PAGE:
It’s easy to give up on a garden that has really damp soil for most of the year, except that is, when it bakes rock-hard in summer and is equally difficult. However, there’s a really simple two step solution.
1. Buy plants that are happy in those conditions.
Sounds obvious I know, but it’s easy to get side-tracked and buy plants that you like the look of, rather than the ones that are right for your garden. The good news is that you can do both, there are lots of lovely plants that grow happily in damp soil.
These are plants that originate from areas that have damp soil so they’re used to these conditions and won’t struggle to thrive, like this striking, purple Aster amellus Violet Queen below.
Shrubs that love these conditions are the Cornus family, with their wonderful coloured stems.
This shrubs below with red/orange stems are Cornus Midwinter Fire, they grow 1.5 high and wide. Cut the stems back to a few inches above ground each year in early spring and you’ll be rewarded with bright, new stems.
Willows also love these conditions, perfect if you want to grow a willow tunnel or a living fences.
Sambucus nigra, the black leaved shrub in the picture below, is a favourite for heavy soil. It can grow up to 3m high x 2 m wide and has lovely clusters of pink flowers in early summer, plant it in sun to keep the leaves dark, in shade the leaves turn green. Doesn’t it look great with the lime green grass in front.
Other plants that enjoy damp, well drained soil are, Hemerocallis (Day lilies)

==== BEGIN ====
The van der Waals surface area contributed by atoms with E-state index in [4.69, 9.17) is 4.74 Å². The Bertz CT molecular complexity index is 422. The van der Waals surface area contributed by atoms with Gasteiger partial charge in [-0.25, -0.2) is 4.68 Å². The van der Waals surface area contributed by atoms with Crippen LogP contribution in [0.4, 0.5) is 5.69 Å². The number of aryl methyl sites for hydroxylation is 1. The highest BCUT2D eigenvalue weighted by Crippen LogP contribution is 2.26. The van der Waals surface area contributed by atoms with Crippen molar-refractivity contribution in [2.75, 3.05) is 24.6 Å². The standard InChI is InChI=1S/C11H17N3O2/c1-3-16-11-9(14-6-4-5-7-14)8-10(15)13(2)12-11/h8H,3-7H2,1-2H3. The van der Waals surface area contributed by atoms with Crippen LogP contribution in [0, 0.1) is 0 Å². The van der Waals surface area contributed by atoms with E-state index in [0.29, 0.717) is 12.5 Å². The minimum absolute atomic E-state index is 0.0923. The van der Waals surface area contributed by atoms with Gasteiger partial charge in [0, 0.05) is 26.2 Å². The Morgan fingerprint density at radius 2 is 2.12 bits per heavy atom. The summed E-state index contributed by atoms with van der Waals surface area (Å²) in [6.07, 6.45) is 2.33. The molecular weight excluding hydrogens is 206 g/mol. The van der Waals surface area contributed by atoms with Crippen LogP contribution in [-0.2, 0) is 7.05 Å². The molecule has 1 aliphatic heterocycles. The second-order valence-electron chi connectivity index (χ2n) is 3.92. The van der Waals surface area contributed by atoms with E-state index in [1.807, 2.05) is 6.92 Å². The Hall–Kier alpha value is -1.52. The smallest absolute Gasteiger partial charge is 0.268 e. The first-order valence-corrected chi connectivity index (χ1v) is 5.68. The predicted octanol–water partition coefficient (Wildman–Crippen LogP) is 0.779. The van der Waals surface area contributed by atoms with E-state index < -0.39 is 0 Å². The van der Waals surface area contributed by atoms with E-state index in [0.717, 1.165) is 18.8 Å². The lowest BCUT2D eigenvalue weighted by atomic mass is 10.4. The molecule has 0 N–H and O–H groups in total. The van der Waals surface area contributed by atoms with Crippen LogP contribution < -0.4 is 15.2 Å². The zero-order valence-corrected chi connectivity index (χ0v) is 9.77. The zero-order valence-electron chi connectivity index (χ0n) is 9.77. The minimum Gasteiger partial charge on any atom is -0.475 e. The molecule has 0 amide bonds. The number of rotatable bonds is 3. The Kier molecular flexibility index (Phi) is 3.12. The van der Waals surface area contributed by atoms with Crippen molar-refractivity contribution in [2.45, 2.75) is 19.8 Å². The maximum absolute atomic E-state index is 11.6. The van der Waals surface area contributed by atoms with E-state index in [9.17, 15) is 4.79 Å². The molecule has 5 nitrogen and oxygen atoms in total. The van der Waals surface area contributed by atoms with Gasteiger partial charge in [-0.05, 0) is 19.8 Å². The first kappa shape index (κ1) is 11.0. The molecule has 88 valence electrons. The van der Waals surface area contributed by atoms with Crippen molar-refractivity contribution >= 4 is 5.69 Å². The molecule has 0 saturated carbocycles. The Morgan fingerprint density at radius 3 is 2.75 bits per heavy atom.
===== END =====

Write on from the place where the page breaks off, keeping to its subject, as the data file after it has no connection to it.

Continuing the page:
and the tough but elegant Iris sibirica:
These plants have evolved to grow in damp soil, but won’t put up with being flooded for long periods, only bog plants, the type you seeing growing at rver margins will survive. The second step to success is:
2. Improve the soil.
Simply add lots of compost to open up the soil and let it drain, conversley this also allows the soil to hang onto water in summer. Put a nice thick layer (at least 4in/10cm) over the soil surface every year in spring (mulch), and add plenty to the planting hole. Gradually the soil will improve.
Once you’ve found the right plants:
- you won’t have to spend ages coaxing plants to grow
- choosing the right plants is a sustainable way of gardening, you won’t have to keep replacing plants that die
- plants in the wrong conditions struggle to be healthy and are much more susceptible to pests and diseases
- you’ll save time and money
You can buy plants that tolerate damp areas here
all images: Jill Anderson